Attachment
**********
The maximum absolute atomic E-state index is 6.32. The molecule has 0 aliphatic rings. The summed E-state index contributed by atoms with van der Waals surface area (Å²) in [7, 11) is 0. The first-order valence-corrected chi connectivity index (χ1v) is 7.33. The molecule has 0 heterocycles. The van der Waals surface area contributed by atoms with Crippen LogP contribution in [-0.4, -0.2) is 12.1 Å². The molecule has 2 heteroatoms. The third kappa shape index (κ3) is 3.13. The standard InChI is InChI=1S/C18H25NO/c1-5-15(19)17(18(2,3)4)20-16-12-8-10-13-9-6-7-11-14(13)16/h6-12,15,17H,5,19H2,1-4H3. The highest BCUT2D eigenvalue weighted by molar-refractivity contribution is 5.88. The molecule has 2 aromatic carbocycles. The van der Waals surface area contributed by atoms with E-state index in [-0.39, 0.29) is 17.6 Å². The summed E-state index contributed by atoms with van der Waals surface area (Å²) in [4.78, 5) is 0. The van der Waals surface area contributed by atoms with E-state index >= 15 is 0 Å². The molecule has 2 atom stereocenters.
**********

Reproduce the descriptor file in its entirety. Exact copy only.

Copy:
The maximum absolute atomic E-state index is 6.32. The molecule has 0 aliphatic rings. The summed E-state index contributed by atoms with van der Waals surface area (Å²) in [7, 11) is 0. The first-order valence-corrected chi connectivity index (χ1v) is 7.33. The molecule has 0 heterocycles. The van der Waals surface area contributed by atoms with Crippen LogP contribution in [-0.4, -0.2) is 12.1 Å². The molecule has 2 heteroatoms. The third kappa shape index (κ3) is 3.13. The standard InChI is InChI=1S/C18H25NO/c1-5-15(19)17(18(2,3)4)20-16-12-8-10-13-9-6-7-11-14(13)16/h6-12,15,17H,5,19H2,1-4H3. The highest BCUT2D eigenvalue weighted by molar-refractivity contribution is 5.88. The molecule has 2 aromatic carbocycles. The van der Waals surface area contributed by atoms with E-state index in [-0.39, 0.29) is 17.6 Å². The summed E-state index contributed by atoms with van der Waals surface area (Å²) in [4.78, 5) is 0. The van der Waals surface area contributed by atoms with E-state index >= 15 is 0 Å². The molecule has 2 atom stereocenters.